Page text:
“It was really time intensive because we needed to go through so many tutorials to even understand one feature. Wix is a really broad website with a lot of features,” Arsh said,
“Because of quarantine we actually don't have anything else to do so, we just put all our effort into this one website.”
The pair used their own savings to pay for a domain name and premium Wix plan. Arsh said it was free to use Zoom to host lessons as the platform usually upgrades its time limit on meetings from 40 minutes to an hour.
Once that was done, they had to find instructors, something they acknowledged was difficult because everything would be done for free.
“We asked a couple of our friends but a lot of them were like, ‘We would like to do it for money,’” Mihika said.
“But I think the fact that we had a ‘be a leader’ page (for instructors) and we made it clear that that was free, caused us to get people who are genuinely interested in teaching. So from that we generated a lot of leaders.”
A bunch of schoolmates soon agreed to become instructors. More recently, a student from a local secondary school signed up to teach a lesson on baking chocolate chip cookies. Explorexa eventually had enough activities to last several weeks.
“We had already planned for the next three or four weeks, just to put that off our mind because we need to focus on the marketing, making a social media account and everything,” Arsh said.
However, Explorexa failed to attract much interest for the first round of lessons starting Jul 18. The website was only getting a maximum of 200 views. Mihika and Arsh felt discouraged after putting so much into it.
“We weren't sure whether to continue, but we had already put so much effort into it, we just decided to give it a go,” Mihika said.
The two of them ramped up publicity efforts on social media, including getting their parents and friends to share it with others from across the globe. In the second week, Explorexa saw a spike in sign-ups.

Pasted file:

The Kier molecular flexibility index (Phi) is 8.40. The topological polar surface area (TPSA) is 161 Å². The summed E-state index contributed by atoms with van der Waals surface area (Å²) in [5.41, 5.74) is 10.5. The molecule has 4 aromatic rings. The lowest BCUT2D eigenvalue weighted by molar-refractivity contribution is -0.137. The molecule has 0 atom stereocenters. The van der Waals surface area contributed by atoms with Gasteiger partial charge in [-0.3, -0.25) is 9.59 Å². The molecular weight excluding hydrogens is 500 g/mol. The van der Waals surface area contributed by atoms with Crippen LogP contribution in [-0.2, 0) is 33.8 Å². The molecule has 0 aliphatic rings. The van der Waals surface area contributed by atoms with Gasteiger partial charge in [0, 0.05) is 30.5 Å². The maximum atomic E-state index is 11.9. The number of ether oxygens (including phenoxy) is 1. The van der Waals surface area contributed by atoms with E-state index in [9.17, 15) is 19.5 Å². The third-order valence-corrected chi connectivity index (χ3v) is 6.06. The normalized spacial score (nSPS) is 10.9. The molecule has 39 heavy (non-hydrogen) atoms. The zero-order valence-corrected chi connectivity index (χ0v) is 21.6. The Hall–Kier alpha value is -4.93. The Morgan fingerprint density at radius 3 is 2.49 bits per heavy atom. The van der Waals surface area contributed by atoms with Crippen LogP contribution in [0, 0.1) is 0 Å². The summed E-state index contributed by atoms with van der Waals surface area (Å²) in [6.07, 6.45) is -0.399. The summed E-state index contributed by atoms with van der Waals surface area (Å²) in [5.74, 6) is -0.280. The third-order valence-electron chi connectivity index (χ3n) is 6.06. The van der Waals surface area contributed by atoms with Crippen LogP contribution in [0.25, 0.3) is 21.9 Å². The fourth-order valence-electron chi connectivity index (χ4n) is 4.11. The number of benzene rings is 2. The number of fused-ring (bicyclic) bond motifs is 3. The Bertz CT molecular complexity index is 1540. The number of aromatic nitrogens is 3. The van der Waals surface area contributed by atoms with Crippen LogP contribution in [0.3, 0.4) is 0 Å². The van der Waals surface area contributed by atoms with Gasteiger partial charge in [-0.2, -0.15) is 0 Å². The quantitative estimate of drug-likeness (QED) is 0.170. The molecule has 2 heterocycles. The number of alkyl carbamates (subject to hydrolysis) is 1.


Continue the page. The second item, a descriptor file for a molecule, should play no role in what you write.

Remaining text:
“That actually filled us with a lot of confidence,” Arsh said, adding that they thought it would be at least a month before interest picked up. “It just inspired us to do more work, putting in as much effort as we can during this (COVID-19) season.”
A few weeks in, Mihika said she is “pretty proud” of the feedback so far, although she encouraged more parents and students to give reviews. Students can also suggest what lessons they would like to see.
Still, Arsh expects to see a dip in sign-ups when COVID-19 restrictions are eventually lifted, but insisted that they will continue to run Explorexa. The platform, like learning through YouTube videos, will remain relevant, he predicted.
Nevertheless, Mihika and Arsh admitted that it is a lot of work. They have to search for new instructors and activities, sit in for lessons to ensure everything runs smoothly, respond to feedback and manage the social media accounts.
Mihika is optimistic as the lessons are usually conducted after school or on weekends. If things start to get really hectic, she plans to get more volunteers on board. Some of her friends have already expressed interest.
“We can launch clubs in our school where people can actually volunteer to help us maintain the website,” Arsh said.
Nevertheless, the pair have lofty ambitions for Explorexa. They are currently working on issuing certificates to instructors, and finding more variations of popular activities like arts and sports.
This includes introducing lesser-known sports like rounders, which is similar to baseball.
Down the road, they hope to launch an Explorexa app and a one-to-one tutoring function for subjects taught in school. They also discussed adding in-depth “masterclasses” taught by older and more seasoned instructors.
But one thing will remain constant: That the platform is free to use.
“For starters, we definitely hope to grow in Singapore and neighbouring Southeast Asian countries, as I know they've been hugely affected (by COVID-19),” Mihika said, adding that the aim is to get as many students as possible.
“I think the main goal of what we believe is that we need to keep it free, because the main goal is just to help out kids, it's never to make a profit.”